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fischsemmel
post Jul 3 2019, 05:46 PM
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I don't think I've seen these on the wiki or on a cursory forum search:

How do you do the optimal leveling path on a fresh install? Do you get 5 or 10 levels without con bonuses or do you actually grind your way to max con at level 1?

How do charms bind strength deteriorate? Is charisma a factor such that gnome is a significantly better charmer than anything else? Or do charms usually die so fast that it isnt too relevant?

Does invisibility on a PC actually halve damage taken? I feel like I get hit too hard with it up for it to be working. Or maybe that outcast goblin actually does hit for 10 normally? Or do tons of things see invis?

Am I correctly understanding the thieving formula that a scavenger is actually only about 20% worse at disarming traps than a similar-level thief? And ninja only 5ish% worse than that?

This post has been edited by fischsemmel: Jul 3 2019, 05:50 PM
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MythrilZenith
post Jul 3 2019, 06:37 PM
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QUOTE (fischsemmel @ Jul 3 2019, 11:46 AM) *
I don't think I've seen these on the wiki or on a cursory forum search:

How do you do the optimal leveling path on a fresh install? Do you get 5 or 10 levels without con bonuses or do you actually grind your way to max con at level 1?

How do charms bind strength deteriorate? Is charisma a factor such that gnome is a significantly better charmer than anything else? Or do charms usually die so fast that it isnt too relevant?

Does invisibility on a PC actually halve damage taken? I feel like I get hit too hard with it up for it to be working. Or maybe that outcast goblin actually does hit for 10 normally? Or do tons of things see invis?

Am I correctly understanding the thieving formula that a scavenger is actually only about 20% worse at disarming traps than a similar-level thief? And ninja only 5ish% worse than that?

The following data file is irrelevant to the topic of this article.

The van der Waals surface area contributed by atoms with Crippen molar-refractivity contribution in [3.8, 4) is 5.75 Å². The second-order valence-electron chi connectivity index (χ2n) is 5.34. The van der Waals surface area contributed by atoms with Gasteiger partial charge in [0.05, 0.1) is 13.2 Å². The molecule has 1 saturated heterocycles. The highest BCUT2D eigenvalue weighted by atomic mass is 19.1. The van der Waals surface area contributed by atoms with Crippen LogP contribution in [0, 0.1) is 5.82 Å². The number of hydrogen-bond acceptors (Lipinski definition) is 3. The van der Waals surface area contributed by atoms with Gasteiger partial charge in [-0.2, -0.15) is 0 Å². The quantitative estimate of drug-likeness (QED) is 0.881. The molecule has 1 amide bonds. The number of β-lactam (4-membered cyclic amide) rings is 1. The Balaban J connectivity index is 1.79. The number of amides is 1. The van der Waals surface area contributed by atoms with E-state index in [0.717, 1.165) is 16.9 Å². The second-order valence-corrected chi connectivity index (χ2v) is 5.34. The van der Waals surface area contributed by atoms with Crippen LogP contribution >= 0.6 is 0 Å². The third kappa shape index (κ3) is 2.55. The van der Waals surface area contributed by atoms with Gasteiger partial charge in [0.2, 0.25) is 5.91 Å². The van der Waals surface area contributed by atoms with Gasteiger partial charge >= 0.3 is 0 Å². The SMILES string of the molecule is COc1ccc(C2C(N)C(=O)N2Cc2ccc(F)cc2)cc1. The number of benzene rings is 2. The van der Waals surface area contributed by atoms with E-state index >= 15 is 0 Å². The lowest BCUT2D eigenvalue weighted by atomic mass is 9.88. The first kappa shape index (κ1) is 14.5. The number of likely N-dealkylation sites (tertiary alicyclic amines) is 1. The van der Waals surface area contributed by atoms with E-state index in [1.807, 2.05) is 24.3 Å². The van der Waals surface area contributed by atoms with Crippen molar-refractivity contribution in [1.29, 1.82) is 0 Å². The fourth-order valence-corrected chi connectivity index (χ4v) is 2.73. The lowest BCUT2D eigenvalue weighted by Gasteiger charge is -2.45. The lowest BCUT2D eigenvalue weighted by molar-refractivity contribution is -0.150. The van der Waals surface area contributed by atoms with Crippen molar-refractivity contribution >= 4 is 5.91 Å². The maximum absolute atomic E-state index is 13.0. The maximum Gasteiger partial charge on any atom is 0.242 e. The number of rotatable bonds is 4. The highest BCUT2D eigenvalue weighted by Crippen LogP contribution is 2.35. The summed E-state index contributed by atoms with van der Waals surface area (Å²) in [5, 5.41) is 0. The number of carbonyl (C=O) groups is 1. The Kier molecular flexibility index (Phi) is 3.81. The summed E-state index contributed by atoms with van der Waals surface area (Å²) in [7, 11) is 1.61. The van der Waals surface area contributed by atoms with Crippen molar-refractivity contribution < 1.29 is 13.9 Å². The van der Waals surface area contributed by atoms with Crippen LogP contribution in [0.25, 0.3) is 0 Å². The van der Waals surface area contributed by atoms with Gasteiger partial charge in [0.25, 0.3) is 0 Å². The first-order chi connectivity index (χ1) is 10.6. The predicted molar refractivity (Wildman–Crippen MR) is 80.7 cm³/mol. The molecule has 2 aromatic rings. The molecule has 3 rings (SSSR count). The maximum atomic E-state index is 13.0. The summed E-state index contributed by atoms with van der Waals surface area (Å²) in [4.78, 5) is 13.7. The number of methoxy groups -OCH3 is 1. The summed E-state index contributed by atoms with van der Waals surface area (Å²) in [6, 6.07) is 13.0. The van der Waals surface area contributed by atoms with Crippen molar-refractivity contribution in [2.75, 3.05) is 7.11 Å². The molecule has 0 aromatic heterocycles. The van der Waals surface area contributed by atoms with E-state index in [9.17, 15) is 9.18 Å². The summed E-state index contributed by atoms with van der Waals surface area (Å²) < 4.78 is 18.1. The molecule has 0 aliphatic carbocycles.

1. Everyone plays differently. If you want to only use one character ever on the install then you will need to do a lot of level-1 play to try and max out. I personally just always assume my first character on an account is a throwaway and so just create an ogre or giant who can solo around until they can get enough +con boosters for another character, though that admittedly is more of a legacy tactic.
I think the full OLR experience does assume some level of legacy. Fresh characters can max their natural CON upon creation and still get some points (unless you're a Morloch) but they won't be getting the sick +5 extra from stat boosters.
Another thing you could do would be to try and maximize your level-specific points by leveling warrior to 28, and then just leveling other classes to 28 while you try and build up the stats to get to Wizard.
At that point it's just min-maxing for a few points of HP though so it might not be all that worthwhile.

2. I know that the particular charm spell used is a factor, and that injured monsters tend to lose bind levels faster than healthy ones, but I don't know the exact formula. Higher bind levels also tend to break a lot slower than low ones - once you cross the "perfectly bound" threshold you shouldn't be too worried. For low levels it isn't too important but if you find particularly strong companions you'll want to be careful what you charm them with - Charm Dragon from a purple sash, for instance, doesn't tend to last very long since the bind isn't all that high, but a Soul Entrapment will bind them really well.

3. Invisibility only works on monsters who can't see invisible, though that shouldn't matter much in early levels. And yes, Outcast Goblins can hit for 10+ normally - their Att just sucks so much that they won't normally hit anyone with better than leather/copper armor.

4. As far as the guild stats formulas, I believe they are more or less logarithmic than linear. So a 12 is significantly better than a 9. Lower down that means not as much, so the difference between Scavenger and Ninja thieving skill, for instance, isn't too meaningful, but the difference between a Scavenger and a Thief is very significant. The best way to compare is probably by looking at the Multiple Swings skill listings - Ninja being so much higher is indicative of the fact that they can get 2 extra swings by the time most other listed classes can even get one. That same sort of trend likely carries through with the other guild stat numbers.


I don't know all these for facts, but after a lot of play and talking to other people these are my assumptions on how things work. I still learn new things everyday though so all this could be wrong.

This post has been edited by MythrilZenith: Jul 3 2019, 06:39 PM


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fischsemmel
post Jul 3 2019, 07:13 PM